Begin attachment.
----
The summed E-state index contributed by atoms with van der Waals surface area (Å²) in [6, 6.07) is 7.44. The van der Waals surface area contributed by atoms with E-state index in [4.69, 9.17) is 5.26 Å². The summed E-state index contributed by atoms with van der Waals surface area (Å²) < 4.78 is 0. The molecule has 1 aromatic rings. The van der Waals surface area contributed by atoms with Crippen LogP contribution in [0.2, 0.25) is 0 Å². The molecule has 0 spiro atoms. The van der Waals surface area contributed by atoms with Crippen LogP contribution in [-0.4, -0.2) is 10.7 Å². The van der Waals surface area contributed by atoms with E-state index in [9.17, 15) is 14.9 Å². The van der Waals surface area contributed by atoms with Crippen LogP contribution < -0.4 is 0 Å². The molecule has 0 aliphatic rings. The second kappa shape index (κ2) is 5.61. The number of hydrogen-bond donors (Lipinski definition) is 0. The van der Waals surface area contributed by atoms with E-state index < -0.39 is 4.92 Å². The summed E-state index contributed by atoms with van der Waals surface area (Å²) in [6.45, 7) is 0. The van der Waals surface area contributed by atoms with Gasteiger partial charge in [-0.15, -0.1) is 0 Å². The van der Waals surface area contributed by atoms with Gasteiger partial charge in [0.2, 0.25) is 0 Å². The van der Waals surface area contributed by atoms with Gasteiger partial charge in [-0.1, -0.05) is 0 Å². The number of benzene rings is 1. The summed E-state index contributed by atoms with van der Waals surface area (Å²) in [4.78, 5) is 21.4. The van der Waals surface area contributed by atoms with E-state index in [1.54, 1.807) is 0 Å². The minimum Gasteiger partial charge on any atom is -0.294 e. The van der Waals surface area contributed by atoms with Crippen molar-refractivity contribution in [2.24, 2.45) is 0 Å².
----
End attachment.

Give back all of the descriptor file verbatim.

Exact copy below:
The summed E-state index contributed by atoms with van der Waals surface area (Å²) in [6, 6.07) is 7.44. The van der Waals surface area contributed by atoms with E-state index in [4.69, 9.17) is 5.26 Å². The summed E-state index contributed by atoms with van der Waals surface area (Å²) < 4.78 is 0. The molecule has 1 aromatic rings. The van der Waals surface area contributed by atoms with Crippen LogP contribution in [0.2, 0.25) is 0 Å². The molecule has 0 spiro atoms. The van der Waals surface area contributed by atoms with Crippen LogP contribution in [-0.4, -0.2) is 10.7 Å². The van der Waals surface area contributed by atoms with E-state index in [9.17, 15) is 14.9 Å². The van der Waals surface area contributed by atoms with Crippen LogP contribution < -0.4 is 0 Å². The molecule has 0 aliphatic rings. The second kappa shape index (κ2) is 5.61. The number of hydrogen-bond donors (Lipinski definition) is 0. The van der Waals surface area contributed by atoms with E-state index < -0.39 is 4.92 Å². The summed E-state index contributed by atoms with van der Waals surface area (Å²) in [6.45, 7) is 0. The van der Waals surface area contributed by atoms with Gasteiger partial charge in [-0.15, -0.1) is 0 Å². The van der Waals surface area contributed by atoms with Gasteiger partial charge in [0.2, 0.25) is 0 Å². The van der Waals surface area contributed by atoms with Gasteiger partial charge in [-0.1, -0.05) is 0 Å². The number of benzene rings is 1. The summed E-state index contributed by atoms with van der Waals surface area (Å²) in [4.78, 5) is 21.4. The van der Waals surface area contributed by atoms with E-state index in [1.54, 1.807) is 0 Å². The minimum Gasteiger partial charge on any atom is -0.294 e. The van der Waals surface area contributed by atoms with Crippen molar-refractivity contribution in [2.24, 2.45) is 0 Å².